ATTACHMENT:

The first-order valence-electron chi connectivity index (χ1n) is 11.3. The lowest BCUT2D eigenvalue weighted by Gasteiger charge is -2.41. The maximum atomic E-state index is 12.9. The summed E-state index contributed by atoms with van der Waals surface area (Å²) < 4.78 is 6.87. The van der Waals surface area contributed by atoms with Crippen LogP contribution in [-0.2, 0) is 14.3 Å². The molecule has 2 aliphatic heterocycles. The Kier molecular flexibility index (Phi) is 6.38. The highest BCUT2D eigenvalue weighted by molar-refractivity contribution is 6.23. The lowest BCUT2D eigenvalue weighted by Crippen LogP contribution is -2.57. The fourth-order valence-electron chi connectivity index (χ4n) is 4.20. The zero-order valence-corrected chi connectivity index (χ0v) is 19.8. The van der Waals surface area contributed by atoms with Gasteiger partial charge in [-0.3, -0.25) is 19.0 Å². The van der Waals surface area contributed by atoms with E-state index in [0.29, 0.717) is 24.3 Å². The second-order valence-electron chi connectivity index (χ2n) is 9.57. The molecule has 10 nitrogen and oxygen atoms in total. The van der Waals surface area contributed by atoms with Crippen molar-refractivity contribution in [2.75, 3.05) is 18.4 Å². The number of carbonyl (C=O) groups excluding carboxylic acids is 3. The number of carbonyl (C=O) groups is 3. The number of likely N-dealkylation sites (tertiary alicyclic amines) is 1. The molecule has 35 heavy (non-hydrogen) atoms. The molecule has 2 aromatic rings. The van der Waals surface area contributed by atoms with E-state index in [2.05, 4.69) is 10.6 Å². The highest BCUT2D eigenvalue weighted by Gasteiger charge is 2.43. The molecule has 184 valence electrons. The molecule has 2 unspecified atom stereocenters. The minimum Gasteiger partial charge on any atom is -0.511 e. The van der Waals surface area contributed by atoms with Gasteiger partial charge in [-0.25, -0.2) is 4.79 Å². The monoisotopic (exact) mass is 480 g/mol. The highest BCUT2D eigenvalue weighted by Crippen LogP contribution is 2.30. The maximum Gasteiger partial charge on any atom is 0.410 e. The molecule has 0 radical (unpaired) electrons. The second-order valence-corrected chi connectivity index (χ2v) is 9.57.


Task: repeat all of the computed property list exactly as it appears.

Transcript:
The first-order valence-electron chi connectivity index (χ1n) is 11.3. The lowest BCUT2D eigenvalue weighted by Gasteiger charge is -2.41. The maximum atomic E-state index is 12.9. The summed E-state index contributed by atoms with van der Waals surface area (Å²) < 4.78 is 6.87. The van der Waals surface area contributed by atoms with Crippen LogP contribution in [-0.2, 0) is 14.3 Å². The molecule has 2 aliphatic heterocycles. The Kier molecular flexibility index (Phi) is 6.38. The highest BCUT2D eigenvalue weighted by molar-refractivity contribution is 6.23. The lowest BCUT2D eigenvalue weighted by Crippen LogP contribution is -2.57. The fourth-order valence-electron chi connectivity index (χ4n) is 4.20. The zero-order valence-corrected chi connectivity index (χ0v) is 19.8. The van der Waals surface area contributed by atoms with Gasteiger partial charge in [-0.3, -0.25) is 19.0 Å². The van der Waals surface area contributed by atoms with E-state index in [0.29, 0.717) is 24.3 Å². The second-order valence-electron chi connectivity index (χ2n) is 9.57. The molecule has 10 nitrogen and oxygen atoms in total. The van der Waals surface area contributed by atoms with Crippen molar-refractivity contribution in [2.75, 3.05) is 18.4 Å². The number of carbonyl (C=O) groups excluding carboxylic acids is 3. The number of carbonyl (C=O) groups is 3. The number of likely N-dealkylation sites (tertiary alicyclic amines) is 1. The molecule has 35 heavy (non-hydrogen) atoms. The molecule has 2 aromatic rings. The van der Waals surface area contributed by atoms with E-state index in [2.05, 4.69) is 10.6 Å². The highest BCUT2D eigenvalue weighted by Gasteiger charge is 2.43. The molecule has 184 valence electrons. The molecule has 2 unspecified atom stereocenters. The minimum Gasteiger partial charge on any atom is -0.511 e. The van der Waals surface area contributed by atoms with Gasteiger partial charge in [-0.25, -0.2) is 4.79 Å². The monoisotopic (exact) mass is 480 g/mol. The highest BCUT2D eigenvalue weighted by Crippen LogP contribution is 2.30. The maximum Gasteiger partial charge on any atom is 0.410 e. The molecule has 0 radical (unpaired) electrons. The second-order valence-corrected chi connectivity index (χ2v) is 9.57.